It was 6 p.m. when Leticia Harley, her 2-month-old son and 2-year-old daughter could re-enter the emergency homeless shelter in Dallas. They would file in line early, three among many, looking for a warm meal and a safe bed at night and breakfast in the morning before being forced to leave the next day.
“I felt like there was no hope,” she said. “I felt like a skeleton moving around.”
A staff person at the shelter noticed Harley and her children and discovered she was taking classes at Northlake College, part of the Dallas County Community College District. She saw Leticia was driven to improve her life – for herself and her family.
The staff member referred the woman and her children to Buckner Family Pathways in Dallas, which provides housing for single-parent families and empowers them to grow while continuing their education.
“I felt like there was no hope. I felt like a skeleton moving around.”
Harley said she was amazed when she met Family Pathways in Dallas Director Cynthia Rentie, who gave her a tour of the campus and explained the program. In November 2013, she started the program.
She soon discovered her new apartment was more than a place to live. It was a place of healing and hope. After suffering physical and emotional abuse, Harley didn’t trust anyone. She built walls to protect herself and her children. Harley said she hid her pain. Her experience in the shelter compounded those feelings and she lost her sense of self-worth.
Through counseling and interacting with other Family Pathways residents, Harley discovered who she is. She embraced her strengths. She found people she could trust, individuals who would help, not hurt her.
An admitted bad cook, Leticia said other residents invited her family over to eat regularly. The mothers worked together to get their children to school and pick them up.
“My experience has been fantastic,” she said. “It’s like having another family. My family is in New Jersey. I don’t have any support here. The women here are like family.”
Harley is a vital part of that family. She’s gifted academically and willing to help others. She tutors other moms, guides them on what classes to take and even helped one mother earn a full scholarship.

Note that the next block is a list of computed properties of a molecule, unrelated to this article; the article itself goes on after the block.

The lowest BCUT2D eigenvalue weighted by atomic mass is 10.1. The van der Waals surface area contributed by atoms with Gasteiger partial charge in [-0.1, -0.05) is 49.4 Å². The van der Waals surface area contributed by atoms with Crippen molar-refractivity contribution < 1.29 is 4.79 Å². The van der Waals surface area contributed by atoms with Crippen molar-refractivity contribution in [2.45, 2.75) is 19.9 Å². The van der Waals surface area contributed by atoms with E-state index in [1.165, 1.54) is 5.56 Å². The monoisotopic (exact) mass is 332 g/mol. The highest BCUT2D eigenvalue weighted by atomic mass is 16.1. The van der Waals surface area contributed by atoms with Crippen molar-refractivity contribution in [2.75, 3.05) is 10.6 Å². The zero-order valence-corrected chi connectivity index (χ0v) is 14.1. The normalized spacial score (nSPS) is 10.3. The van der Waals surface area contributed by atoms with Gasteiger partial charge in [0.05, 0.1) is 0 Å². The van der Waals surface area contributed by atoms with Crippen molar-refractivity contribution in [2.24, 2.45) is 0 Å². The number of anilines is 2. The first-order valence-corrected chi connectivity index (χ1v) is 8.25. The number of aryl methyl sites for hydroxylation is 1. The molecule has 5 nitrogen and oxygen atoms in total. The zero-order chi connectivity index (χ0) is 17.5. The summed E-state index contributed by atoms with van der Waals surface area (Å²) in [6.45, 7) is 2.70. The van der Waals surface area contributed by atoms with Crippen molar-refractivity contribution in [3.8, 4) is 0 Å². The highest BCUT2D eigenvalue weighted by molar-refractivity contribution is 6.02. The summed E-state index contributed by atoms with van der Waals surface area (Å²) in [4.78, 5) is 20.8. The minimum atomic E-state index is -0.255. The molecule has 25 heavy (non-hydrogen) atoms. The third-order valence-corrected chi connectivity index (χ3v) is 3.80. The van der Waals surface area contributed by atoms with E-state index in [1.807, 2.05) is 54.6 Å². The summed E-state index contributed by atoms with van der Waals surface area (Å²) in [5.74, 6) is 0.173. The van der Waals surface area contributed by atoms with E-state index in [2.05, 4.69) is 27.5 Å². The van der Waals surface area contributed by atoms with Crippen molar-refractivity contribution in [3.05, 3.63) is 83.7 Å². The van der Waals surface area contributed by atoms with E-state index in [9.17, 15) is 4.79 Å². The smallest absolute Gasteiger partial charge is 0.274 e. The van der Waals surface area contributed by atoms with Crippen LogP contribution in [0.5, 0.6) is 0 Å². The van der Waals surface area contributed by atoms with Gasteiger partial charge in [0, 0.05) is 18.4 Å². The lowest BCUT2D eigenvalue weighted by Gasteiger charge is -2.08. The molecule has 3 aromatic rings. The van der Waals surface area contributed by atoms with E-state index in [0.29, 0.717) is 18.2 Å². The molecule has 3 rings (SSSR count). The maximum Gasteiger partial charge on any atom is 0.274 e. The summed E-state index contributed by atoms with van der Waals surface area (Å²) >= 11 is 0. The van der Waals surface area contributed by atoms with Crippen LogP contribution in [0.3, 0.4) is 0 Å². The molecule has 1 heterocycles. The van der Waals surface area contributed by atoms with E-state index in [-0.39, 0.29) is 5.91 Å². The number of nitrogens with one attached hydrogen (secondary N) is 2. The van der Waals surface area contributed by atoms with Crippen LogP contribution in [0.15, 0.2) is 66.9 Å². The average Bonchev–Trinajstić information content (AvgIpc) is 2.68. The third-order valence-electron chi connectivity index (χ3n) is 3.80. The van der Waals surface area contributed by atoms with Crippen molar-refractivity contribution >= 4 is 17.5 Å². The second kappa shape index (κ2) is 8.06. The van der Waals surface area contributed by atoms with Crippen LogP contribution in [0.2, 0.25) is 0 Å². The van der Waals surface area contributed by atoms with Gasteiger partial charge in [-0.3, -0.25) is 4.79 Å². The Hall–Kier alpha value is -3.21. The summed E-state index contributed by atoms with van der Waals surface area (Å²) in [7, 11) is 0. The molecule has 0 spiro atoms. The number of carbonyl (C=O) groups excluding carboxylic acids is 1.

Her nursing classes proved vital as well. A brother of one of the Family Pathways residents had been feeling ill but didn’t want to go to the doctor. At the their request, Harley agreed to visit with him as a precautionary measure. She urged him to go to the hospital quickly. He did the next morning and was rushed to the intensive care unit. Now, he’s improving.
“Harley really blossomed in the Family Pathways community,” Cynthia said. “She learned how to build healthy relationships with others, and she found that she has value. She’s been an incredible addition to our family.”
Working together with the other residents has helped Harley grow.
“I got stronger as a person, as a student, as a mom,” she said. “I think I’ve transformed.”
Leticia now is working on a nursing degree at El Centro College. She also works in the emergency room at Parkland Memorial Hospital. She said she has found fulfillment in caring for others, particularly the homeless and poor, and she shares her story as a way to connect with them while they’re in the hospital.
“I’ve been able to build self-esteem,” she said. “I can use my circumstances to help others. I can develop relationships with friends, coworkers and other people.”
Her hard work at school and in the emergency room is paying off. Recently, she was hired by CareFlite to help transfer patients from one medical center to another.
“God has a plan for me,” she said. “I don’t know what it is, but he is opening doors for me.”